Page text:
The way forward: Changing how we teach our students

Jim Baker

Jim Baker, a self-identifying maverick, is a teacher of over 40 years who doesn’t take himself too seriously. He has written for the Guardian, and prides himself on finding the best teaching methods for each student. The majority of his career was spent as a chemistry teacher at Lincoln Christ's Hospital School; during his time there, he reached the final 13 in the Salter's ‘Chemistry Teacher of the Year’ award. He is a freelance educational consultant, and acted as Chemistry Expert for The Chemistry Journey Project’s Virtual School Initiative. He is a contributory author of Teaching Secondary Science, Constructing Meaning and Developing Understanding, 4th Edition BlogFacebook | YouTube |

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Despite the frequent, outstanding advances in edtech we see daily, there are still certain areas of education that have stayed mostly unchanged for some time. Here, veteran teacher Jim Baker discusses the problem that he sees with the traditional lesson format, and how it can easily be changed for the better.

From my biography, you’ll see I’ve been in the classroom for 43 years so am speaking from first-hand experience, not to court votes or to agree with what is ‘flavour of the day’. My presentation ‘The Way Forward’ will give you an idea of what my passion is: to educate students into becoming independent learners. I don’t like the word ‘teach’ so I avoid it whenever possible. When asked my profession I say I’m an entertainer. Check out comment #42 in my guestbook by a former colleague back in 2005, who was pleased to see I was “still blurring the boundaries between teaching and entertaining”.

I now feel I’m completely on the side of entertaining – that way students learn. In the words of Einstein; “I don’t teach my students, I just attempt to create the conditions in which they can learn”.

In the words of my presentation, conventionally students read a chapter in class (something they can do without the aid of a teacher - but the teacher is there) and are set the ‘end of chapter question’ to do at home (this is when they need a teacher but the teacher is not there to help them). This is a nonsense.

My students have their whole year’s work, whole key stage work (2 or 3 years’ work) mapped out on their twiducate page BEFORE they start their course. Twiducate complements the flipped classroom well. For each topic there are a variety of resources (notes / games / videos / interactives) to cater for the different learning styles.

Their learning time (conventionally called ‘homework’ – another word I avoid whenever possible; check out my presentation ‘Evidence that Homework does NOT Improve Learning’) is spent reading / viewing up on the next lesson from their twiducate page. I prefer to call it ‘Prep’, as in preparation for the next lesson. Students can post questions on their twiducate page that can be answered by their peers or the teacher/s, who receive/s an email whenever a post is made. The students receive feedback when they need it, not days after.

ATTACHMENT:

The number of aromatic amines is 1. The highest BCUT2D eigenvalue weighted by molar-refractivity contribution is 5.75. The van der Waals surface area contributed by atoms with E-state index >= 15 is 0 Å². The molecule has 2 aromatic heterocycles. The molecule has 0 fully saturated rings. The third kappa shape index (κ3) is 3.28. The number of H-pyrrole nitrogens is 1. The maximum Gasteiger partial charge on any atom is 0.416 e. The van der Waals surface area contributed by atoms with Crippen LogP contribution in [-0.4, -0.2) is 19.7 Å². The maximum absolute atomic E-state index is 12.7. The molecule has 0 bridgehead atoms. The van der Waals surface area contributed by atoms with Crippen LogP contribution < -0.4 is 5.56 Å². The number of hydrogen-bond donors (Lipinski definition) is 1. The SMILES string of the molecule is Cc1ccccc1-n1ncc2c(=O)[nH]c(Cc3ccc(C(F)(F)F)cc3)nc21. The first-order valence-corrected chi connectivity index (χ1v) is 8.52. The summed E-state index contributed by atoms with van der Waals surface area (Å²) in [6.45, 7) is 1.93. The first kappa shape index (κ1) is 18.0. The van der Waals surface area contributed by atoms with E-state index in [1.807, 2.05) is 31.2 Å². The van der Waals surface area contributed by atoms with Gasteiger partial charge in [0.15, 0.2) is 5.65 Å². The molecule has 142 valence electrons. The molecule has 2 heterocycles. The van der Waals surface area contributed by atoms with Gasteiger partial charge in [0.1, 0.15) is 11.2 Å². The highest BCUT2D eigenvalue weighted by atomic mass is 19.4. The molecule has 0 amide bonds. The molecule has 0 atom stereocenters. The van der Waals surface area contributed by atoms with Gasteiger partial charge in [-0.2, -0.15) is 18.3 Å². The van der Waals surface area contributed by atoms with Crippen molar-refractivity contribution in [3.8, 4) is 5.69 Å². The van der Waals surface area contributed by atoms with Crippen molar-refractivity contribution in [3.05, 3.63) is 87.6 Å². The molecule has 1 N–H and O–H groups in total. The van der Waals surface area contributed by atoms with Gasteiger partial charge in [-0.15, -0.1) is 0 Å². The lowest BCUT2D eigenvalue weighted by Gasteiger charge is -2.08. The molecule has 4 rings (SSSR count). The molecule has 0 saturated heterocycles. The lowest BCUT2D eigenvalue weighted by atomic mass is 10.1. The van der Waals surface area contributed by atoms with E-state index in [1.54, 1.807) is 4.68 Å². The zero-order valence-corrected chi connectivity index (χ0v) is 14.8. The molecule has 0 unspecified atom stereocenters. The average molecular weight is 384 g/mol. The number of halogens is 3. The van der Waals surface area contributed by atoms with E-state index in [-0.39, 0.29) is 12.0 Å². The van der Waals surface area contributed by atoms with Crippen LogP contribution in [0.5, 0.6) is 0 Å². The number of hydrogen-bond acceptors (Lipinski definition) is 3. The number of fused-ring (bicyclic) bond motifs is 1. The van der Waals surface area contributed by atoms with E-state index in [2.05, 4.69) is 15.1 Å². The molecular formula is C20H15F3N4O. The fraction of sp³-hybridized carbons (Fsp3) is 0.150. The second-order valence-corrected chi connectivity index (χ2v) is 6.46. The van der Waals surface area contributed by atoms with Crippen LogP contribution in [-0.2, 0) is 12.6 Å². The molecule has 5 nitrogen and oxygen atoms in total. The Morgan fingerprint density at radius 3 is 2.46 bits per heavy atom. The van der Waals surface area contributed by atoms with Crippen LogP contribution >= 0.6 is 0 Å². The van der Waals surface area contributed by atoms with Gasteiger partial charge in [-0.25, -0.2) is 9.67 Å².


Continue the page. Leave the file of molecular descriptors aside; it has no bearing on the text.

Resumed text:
This all helps foster and maintain their ‘love of learning’. The bright / gifted / motivated student has plenty of resources there and the lessons are spent as they should be: discussing the topics they have read and me answering their questions, ones they want answering (this is active learning, giving them ownership of their learning) and correcting their misconceptions.

It is not spent with them answering questions I am going to ask because I’ve researched the answers beforehand. How can I ‘Ofsted-plan’ lessons when I don’t know what questions my students will ask or where the discussions may lead? The only criteria for me is the learning achieved by my students. This approach results in more learning because the students are happier as they are more in control of their learning.

I said previously that my passion is to create independent learners. The resources from which to learn are already out there. Our job is to help our students manage their way through these resources by using the valuable class time to work interactively with them.

A main failing at present is the lack of funding to creating a sound infrastructure. A quality internet connection in every school should be standard.

A key advantage of the flipped classroom approach is that if a student does not immediately understand some information, s/he can rewind the video (as many times as necessary), whereas one cannot rewind the teacher in a lesson.

Imagine a world where every student had his / her scheme of work for every subject together with resources on a tablet. That would allow for 24/7/365 learning. South Korea could be that world by 2015 – check the article ‘South Korea to digitize all textbooks by 2015, provide tablets for school kids’.

I’ll always remember my professor of education telling us way back in 1969: ‘You are entering education at a very interesting time’. How right he was, and how right he still is. The Next Generation Global Education (NGGE) represents the next frontier in learning. Check it out and join at

I’ll leave you with one question. 50% of maths and science teachers leave in their first three years. Were I the CEO of a company in which 50% of its employees left in their first three years, I’d seriously reconsider my company policies. Should not, therefore, we reconsider how we run our schools?

For those interested, I’ve given you below, login details to access my KS3 twiducate page:


On the drop down menu choose 'student'

Class Code is ssppks3j

Password is 1000

Don't forget to enter the text in the box.

Are you a believer in flipped learning? Let us know in the comments?

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